We toss the word “hero” around too generously at times.
However, I want to take a brief look at the real thing, an actual hero who happens to belong to a community near where my wife and I have lived for the past three years.
Farmersville — in eastern Collin County — claims Audie Leon Murphy as one of its famed sons. Why not? When he enlisted in the Army during the height of World War II, Murphy had the Army inscribe “Farmersville, Texas” as his hometown on his dog tags.
This weekend, Farmersville welcomed back its annual Audie Murphy Day celebration. The city had put the ceremony on the shelf for the past two years as it fought off the coronavirus pandemic.
The ceremony honors a young man who in January 1945, at the age of 21, saved a village in France from a German armored unit. He fought the Nazis virtually single-handedly. He earned the Medal of Honor for his heroism.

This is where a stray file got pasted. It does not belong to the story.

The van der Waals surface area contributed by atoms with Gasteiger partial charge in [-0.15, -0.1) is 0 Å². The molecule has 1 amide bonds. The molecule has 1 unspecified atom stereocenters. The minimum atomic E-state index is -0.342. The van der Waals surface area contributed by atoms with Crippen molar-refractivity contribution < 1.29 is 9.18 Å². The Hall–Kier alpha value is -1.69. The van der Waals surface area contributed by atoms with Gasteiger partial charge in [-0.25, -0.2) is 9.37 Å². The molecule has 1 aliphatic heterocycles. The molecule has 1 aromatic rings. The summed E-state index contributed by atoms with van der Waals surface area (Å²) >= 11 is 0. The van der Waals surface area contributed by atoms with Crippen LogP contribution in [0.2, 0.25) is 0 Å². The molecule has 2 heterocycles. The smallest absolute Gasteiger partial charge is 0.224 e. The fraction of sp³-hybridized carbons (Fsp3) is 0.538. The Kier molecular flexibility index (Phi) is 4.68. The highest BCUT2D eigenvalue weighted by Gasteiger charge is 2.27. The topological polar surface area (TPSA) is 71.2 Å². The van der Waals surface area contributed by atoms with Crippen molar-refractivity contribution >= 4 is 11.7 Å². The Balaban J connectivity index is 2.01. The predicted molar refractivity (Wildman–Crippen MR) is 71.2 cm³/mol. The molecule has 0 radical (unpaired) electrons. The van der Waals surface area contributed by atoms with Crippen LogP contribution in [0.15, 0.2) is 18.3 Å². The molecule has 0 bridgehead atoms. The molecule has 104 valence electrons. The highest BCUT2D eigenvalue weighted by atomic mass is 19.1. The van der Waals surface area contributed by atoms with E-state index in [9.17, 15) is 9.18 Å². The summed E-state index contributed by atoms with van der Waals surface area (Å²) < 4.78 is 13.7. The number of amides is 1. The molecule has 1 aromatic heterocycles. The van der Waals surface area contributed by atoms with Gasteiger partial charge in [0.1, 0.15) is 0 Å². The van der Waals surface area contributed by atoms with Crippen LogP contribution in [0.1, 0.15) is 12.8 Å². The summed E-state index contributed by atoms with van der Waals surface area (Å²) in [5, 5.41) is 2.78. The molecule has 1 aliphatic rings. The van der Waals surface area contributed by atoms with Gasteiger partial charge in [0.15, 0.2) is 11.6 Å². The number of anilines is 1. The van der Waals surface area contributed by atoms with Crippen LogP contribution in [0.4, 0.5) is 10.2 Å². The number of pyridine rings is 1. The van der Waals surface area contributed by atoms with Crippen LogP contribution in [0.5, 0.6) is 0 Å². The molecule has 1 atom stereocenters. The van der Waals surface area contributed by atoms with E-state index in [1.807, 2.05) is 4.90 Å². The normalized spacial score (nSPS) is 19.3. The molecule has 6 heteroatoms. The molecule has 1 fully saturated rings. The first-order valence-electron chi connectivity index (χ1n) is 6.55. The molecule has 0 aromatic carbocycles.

Murphy did not become filled with self-aggrandizing glory. Oh, no. He remained a humble man. He said often during his short life on Earth that the “real heroes are the men who didn’t come home.” Murphy died just short of his 46th birthday in a plane crash in western Virginia.
It’s more than just a little cool that one of our communities can claim a national icon as one of its own. Indeed, Murphy became the most decorated fighting man to serve in World War II. He received more than 30 combat medals, most of them for exemplary valor.
He knew what they meant. He wore them to honor the men with whom he served and those he watched die on the field of battle.
Audie Murphy was a hero to the nth degree and this weekend, Farmersville, Texas, was able to salute one its own.